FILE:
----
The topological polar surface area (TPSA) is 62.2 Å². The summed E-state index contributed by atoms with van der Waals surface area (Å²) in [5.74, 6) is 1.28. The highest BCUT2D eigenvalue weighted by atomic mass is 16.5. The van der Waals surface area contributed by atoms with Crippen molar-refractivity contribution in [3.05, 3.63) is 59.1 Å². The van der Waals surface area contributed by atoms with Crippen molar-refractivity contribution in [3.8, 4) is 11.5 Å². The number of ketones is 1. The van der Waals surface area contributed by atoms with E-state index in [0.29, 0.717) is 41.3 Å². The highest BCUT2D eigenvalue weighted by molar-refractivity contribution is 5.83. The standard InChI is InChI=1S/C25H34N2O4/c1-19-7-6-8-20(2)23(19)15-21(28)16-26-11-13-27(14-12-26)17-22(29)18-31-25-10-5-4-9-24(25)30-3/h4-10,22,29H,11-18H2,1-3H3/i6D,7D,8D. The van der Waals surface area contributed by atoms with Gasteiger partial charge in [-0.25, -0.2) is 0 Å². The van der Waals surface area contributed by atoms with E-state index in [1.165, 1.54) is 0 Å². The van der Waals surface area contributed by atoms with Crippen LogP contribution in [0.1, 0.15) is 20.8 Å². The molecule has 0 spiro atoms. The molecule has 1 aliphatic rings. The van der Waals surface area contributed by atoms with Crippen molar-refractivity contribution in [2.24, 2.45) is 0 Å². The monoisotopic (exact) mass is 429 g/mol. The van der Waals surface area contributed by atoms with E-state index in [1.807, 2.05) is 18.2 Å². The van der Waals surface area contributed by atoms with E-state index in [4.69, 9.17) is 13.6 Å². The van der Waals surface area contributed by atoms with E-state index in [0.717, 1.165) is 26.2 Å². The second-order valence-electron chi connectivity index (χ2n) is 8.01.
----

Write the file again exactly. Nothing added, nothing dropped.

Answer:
The topological polar surface area (TPSA) is 62.2 Å². The summed E-state index contributed by atoms with van der Waals surface area (Å²) in [5.74, 6) is 1.28. The highest BCUT2D eigenvalue weighted by atomic mass is 16.5. The van der Waals surface area contributed by atoms with Crippen molar-refractivity contribution in [3.05, 3.63) is 59.1 Å². The van der Waals surface area contributed by atoms with Crippen molar-refractivity contribution in [3.8, 4) is 11.5 Å². The number of ketones is 1. The van der Waals surface area contributed by atoms with E-state index in [0.29, 0.717) is 41.3 Å². The highest BCUT2D eigenvalue weighted by molar-refractivity contribution is 5.83. The standard InChI is InChI=1S/C25H34N2O4/c1-19-7-6-8-20(2)23(19)15-21(28)16-26-11-13-27(14-12-26)17-22(29)18-31-25-10-5-4-9-24(25)30-3/h4-10,22,29H,11-18H2,1-3H3/i6D,7D,8D. The van der Waals surface area contributed by atoms with Gasteiger partial charge in [-0.25, -0.2) is 0 Å². The van der Waals surface area contributed by atoms with E-state index in [1.165, 1.54) is 0 Å². The van der Waals surface area contributed by atoms with Crippen LogP contribution in [0.1, 0.15) is 20.8 Å². The molecule has 0 spiro atoms. The molecule has 1 aliphatic rings. The van der Waals surface area contributed by atoms with Crippen molar-refractivity contribution in [2.24, 2.45) is 0 Å². The monoisotopic (exact) mass is 429 g/mol. The van der Waals surface area contributed by atoms with E-state index in [1.807, 2.05) is 18.2 Å². The van der Waals surface area contributed by atoms with E-state index in [4.69, 9.17) is 13.6 Å². The van der Waals surface area contributed by atoms with E-state index in [0.717, 1.165) is 26.2 Å². The second-order valence-electron chi connectivity index (χ2n) is 8.01.